October 23, 2021
Good morning. I’m Chuck’s son, Todd. I want to thank you all for coming this morning to honor my dad's life.
Saying "Chuck" sounds so odd, even though it’s what my dad went by all his life. As far as I know, only his mother called him Charles. Most of the time growing up, I mostly heard people of all kinds, inside and outside of sports, call him simply “coach”. Later, as his role as teacher came to the fore, he was “Dr Walker”. He played so many roles in so many different relationships with so many of you, of course no single name or label could sum up his life. Son, brother, husband, dad, grandfather, friend, mentor, deacon, professor, and on and on.
What I can say is that in all he did, in family, work, and play, my dad lived his life fully awake, with diligent intention. and with consideration for how he could benefit others — the rest of us.
I distinctly recall sitting on the floor of the gym in a mass of young campers as my dad gave the opening talk at the camp he ran at Fort Lewis. I was probably eight or nine years old. My dad asked the crowd, “Does practice make perfect?”
“No. Practice does not make perfect.”
“Perfect practice makes perfect.” Be mindful and deliberate about what you practice to improve yourself.
What I think is noticeable about this lesson is how it was so “meta”. basketball was the example, but basketball was not the subject. Life was the subject.
After Dad died, my mom sent me a booklet of quotes collected by the coaches at Snow Valley, the basketball camp he ran for years with his longtime friend, Herb Livsey. None of the quotes it contained were about shooting better jumpshots or playing better defense. All of them were about shaping one's mind and heart. And that’s the approach my dad took in so many spheres of his life.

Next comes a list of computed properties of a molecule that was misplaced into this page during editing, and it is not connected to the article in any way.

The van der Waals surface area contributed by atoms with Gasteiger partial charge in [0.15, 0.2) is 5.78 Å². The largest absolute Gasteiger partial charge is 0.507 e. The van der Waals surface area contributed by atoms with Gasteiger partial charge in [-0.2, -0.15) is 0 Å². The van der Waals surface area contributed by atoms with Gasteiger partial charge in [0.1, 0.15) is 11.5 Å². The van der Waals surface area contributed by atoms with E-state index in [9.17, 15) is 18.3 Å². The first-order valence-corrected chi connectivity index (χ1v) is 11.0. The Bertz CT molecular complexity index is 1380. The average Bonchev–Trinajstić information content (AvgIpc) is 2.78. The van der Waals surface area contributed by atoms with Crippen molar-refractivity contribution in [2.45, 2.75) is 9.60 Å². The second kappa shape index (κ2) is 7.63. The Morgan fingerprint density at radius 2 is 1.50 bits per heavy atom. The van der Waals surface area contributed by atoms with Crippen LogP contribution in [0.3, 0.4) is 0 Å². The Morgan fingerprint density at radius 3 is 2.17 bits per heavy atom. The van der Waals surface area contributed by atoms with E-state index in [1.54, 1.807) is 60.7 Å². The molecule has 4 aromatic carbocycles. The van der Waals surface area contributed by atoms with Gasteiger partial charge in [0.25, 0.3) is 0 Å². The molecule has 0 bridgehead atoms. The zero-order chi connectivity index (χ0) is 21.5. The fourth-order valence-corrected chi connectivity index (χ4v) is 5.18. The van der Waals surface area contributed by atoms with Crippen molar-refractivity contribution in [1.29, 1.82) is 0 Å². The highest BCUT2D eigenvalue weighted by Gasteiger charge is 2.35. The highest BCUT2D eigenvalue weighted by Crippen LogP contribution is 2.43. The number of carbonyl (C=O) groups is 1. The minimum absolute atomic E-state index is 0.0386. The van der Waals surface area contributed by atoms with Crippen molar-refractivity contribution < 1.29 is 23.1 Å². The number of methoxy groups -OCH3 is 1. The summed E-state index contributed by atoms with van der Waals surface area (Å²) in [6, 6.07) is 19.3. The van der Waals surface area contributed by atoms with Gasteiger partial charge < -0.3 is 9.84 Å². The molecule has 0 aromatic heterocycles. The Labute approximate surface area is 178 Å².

In 1984, during his sabbatical year, he moved my mom, sister, and me to Brussels, Belgium. A huge planning effort on his part — and not terribly appreciated by the rest of us at the time. Every spare moment of that year was filled up with trips, trips to museums, monuments, history, and other cultures. Frequently the three of us would have to retrace steps through a museum to find dad plodding through the exhibit. He had to read every display, whether in English or not.
Because of course to be a teacher one must also be a student. And to be driven by curiosity, particularly of other people. He loved to talk up the wait staff in any restaurant we visited, to my eternal chagrin, find out if they were in college, where, and what they were studying. And anytime mom Kristin and I would leave dad on a mall bench while we shopped, invariably we’d return to find dad had turned a stranger into a new friend.
But of course, my dad was perhaps most diligent about growing his faith. For years, he rose early, made coffee, sat down to study his Bible, recorded his thoughts, and spent time with God. He did this to the very end, even when his handwriting grew shaky from Parkinson’s and it would have been easier just to set a habit aside. But he remained constant.
“This is the day that the LORD has made; let us rejoice and be glad in it.” How many times did I hear my dad say those words? A lot. And usually when I was being less than joyful. But even as so many of the activities he loved - traveling with my mom, hiking with his brother in law Gary, eating as an adventure sport, riding his exercise bike - one by one were no longer possible, nonetheless he lived everyday with joy, an example to all of us, right to the end.